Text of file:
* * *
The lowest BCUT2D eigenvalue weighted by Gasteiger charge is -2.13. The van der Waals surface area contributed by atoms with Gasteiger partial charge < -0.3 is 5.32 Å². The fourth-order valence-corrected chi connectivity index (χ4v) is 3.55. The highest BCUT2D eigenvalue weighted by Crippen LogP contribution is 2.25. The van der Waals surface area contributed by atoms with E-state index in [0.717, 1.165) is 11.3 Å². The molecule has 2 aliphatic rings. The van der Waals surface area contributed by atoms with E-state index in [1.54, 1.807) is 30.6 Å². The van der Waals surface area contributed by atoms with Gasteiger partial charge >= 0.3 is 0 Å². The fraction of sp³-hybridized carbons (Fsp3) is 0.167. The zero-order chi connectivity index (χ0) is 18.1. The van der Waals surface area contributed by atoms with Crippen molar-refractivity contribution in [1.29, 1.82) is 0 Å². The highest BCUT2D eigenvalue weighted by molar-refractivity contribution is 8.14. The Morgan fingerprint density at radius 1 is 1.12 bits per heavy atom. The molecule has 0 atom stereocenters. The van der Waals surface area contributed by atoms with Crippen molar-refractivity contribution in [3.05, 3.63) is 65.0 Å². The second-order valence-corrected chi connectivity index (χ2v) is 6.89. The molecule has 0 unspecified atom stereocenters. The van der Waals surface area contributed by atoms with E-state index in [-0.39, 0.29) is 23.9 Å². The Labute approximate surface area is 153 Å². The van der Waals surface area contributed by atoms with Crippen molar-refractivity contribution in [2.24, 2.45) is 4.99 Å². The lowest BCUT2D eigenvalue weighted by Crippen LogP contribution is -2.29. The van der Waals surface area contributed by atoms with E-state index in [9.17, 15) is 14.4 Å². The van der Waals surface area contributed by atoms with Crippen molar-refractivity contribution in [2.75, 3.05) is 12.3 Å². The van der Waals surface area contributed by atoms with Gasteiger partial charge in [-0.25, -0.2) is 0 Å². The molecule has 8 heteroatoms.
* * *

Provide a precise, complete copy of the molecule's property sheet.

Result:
The lowest BCUT2D eigenvalue weighted by Gasteiger charge is -2.13. The van der Waals surface area contributed by atoms with Gasteiger partial charge < -0.3 is 5.32 Å². The fourth-order valence-corrected chi connectivity index (χ4v) is 3.55. The highest BCUT2D eigenvalue weighted by Crippen LogP contribution is 2.25. The van der Waals surface area contributed by atoms with E-state index in [0.717, 1.165) is 11.3 Å². The molecule has 2 aliphatic rings. The van der Waals surface area contributed by atoms with E-state index in [1.54, 1.807) is 30.6 Å². The van der Waals surface area contributed by atoms with Gasteiger partial charge >= 0.3 is 0 Å². The fraction of sp³-hybridized carbons (Fsp3) is 0.167. The zero-order chi connectivity index (χ0) is 18.1. The van der Waals surface area contributed by atoms with Crippen molar-refractivity contribution in [1.29, 1.82) is 0 Å². The highest BCUT2D eigenvalue weighted by molar-refractivity contribution is 8.14. The Morgan fingerprint density at radius 1 is 1.12 bits per heavy atom. The molecule has 0 atom stereocenters. The van der Waals surface area contributed by atoms with Crippen molar-refractivity contribution in [3.05, 3.63) is 65.0 Å². The second-order valence-corrected chi connectivity index (χ2v) is 6.89. The molecule has 0 unspecified atom stereocenters. The van der Waals surface area contributed by atoms with E-state index in [-0.39, 0.29) is 23.9 Å². The Labute approximate surface area is 153 Å². The van der Waals surface area contributed by atoms with Crippen molar-refractivity contribution in [2.24, 2.45) is 4.99 Å². The lowest BCUT2D eigenvalue weighted by Crippen LogP contribution is -2.29. The van der Waals surface area contributed by atoms with E-state index in [9.17, 15) is 14.4 Å². The van der Waals surface area contributed by atoms with Crippen molar-refractivity contribution in [2.75, 3.05) is 12.3 Å². The van der Waals surface area contributed by atoms with Gasteiger partial charge in [-0.25, -0.2) is 0 Å². The molecule has 8 heteroatoms.